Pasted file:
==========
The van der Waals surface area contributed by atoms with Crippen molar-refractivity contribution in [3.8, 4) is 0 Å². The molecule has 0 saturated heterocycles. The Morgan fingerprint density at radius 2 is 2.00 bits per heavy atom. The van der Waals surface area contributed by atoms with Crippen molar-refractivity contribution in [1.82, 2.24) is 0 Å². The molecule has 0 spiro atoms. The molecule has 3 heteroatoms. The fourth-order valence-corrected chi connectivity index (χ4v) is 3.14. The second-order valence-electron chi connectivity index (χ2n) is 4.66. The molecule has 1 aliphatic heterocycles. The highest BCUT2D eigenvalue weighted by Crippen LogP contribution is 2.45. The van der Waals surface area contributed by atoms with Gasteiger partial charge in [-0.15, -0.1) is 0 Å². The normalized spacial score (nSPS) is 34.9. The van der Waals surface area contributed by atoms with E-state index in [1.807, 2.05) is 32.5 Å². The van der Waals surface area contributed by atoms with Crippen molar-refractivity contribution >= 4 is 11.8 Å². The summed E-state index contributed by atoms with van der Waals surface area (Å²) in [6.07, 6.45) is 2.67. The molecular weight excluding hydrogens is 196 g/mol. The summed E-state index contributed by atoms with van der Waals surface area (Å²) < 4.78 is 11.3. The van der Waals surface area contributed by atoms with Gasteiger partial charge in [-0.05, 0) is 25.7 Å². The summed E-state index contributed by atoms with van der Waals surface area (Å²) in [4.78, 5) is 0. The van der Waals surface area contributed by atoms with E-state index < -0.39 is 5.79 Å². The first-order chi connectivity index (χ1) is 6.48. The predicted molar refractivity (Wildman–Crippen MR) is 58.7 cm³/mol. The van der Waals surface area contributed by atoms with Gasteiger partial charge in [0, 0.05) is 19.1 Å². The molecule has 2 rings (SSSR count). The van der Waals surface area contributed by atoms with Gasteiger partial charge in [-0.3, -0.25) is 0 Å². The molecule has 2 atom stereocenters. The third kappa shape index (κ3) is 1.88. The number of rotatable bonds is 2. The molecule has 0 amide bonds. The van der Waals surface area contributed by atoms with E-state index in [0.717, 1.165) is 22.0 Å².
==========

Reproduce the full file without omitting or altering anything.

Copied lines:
The van der Waals surface area contributed by atoms with Crippen molar-refractivity contribution in [3.8, 4) is 0 Å². The molecule has 0 saturated heterocycles. The Morgan fingerprint density at radius 2 is 2.00 bits per heavy atom. The van der Waals surface area contributed by atoms with Crippen molar-refractivity contribution in [1.82, 2.24) is 0 Å². The molecule has 0 spiro atoms. The molecule has 3 heteroatoms. The fourth-order valence-corrected chi connectivity index (χ4v) is 3.14. The second-order valence-electron chi connectivity index (χ2n) is 4.66. The molecule has 1 aliphatic heterocycles. The highest BCUT2D eigenvalue weighted by Crippen LogP contribution is 2.45. The van der Waals surface area contributed by atoms with Gasteiger partial charge in [-0.15, -0.1) is 0 Å². The normalized spacial score (nSPS) is 34.9. The van der Waals surface area contributed by atoms with E-state index in [1.807, 2.05) is 32.5 Å². The van der Waals surface area contributed by atoms with Crippen molar-refractivity contribution >= 4 is 11.8 Å². The summed E-state index contributed by atoms with van der Waals surface area (Å²) in [6.07, 6.45) is 2.67. The molecular weight excluding hydrogens is 196 g/mol. The summed E-state index contributed by atoms with van der Waals surface area (Å²) < 4.78 is 11.3. The van der Waals surface area contributed by atoms with Gasteiger partial charge in [-0.05, 0) is 25.7 Å². The summed E-state index contributed by atoms with van der Waals surface area (Å²) in [4.78, 5) is 0. The van der Waals surface area contributed by atoms with E-state index < -0.39 is 5.79 Å². The first-order chi connectivity index (χ1) is 6.48. The predicted molar refractivity (Wildman–Crippen MR) is 58.7 cm³/mol. The van der Waals surface area contributed by atoms with Gasteiger partial charge in [0, 0.05) is 19.1 Å². The molecule has 2 rings (SSSR count). The van der Waals surface area contributed by atoms with Gasteiger partial charge in [-0.3, -0.25) is 0 Å². The molecule has 2 atom stereocenters. The third kappa shape index (κ3) is 1.88. The number of rotatable bonds is 2. The molecule has 0 amide bonds. The van der Waals surface area contributed by atoms with E-state index in [0.717, 1.165) is 22.0 Å².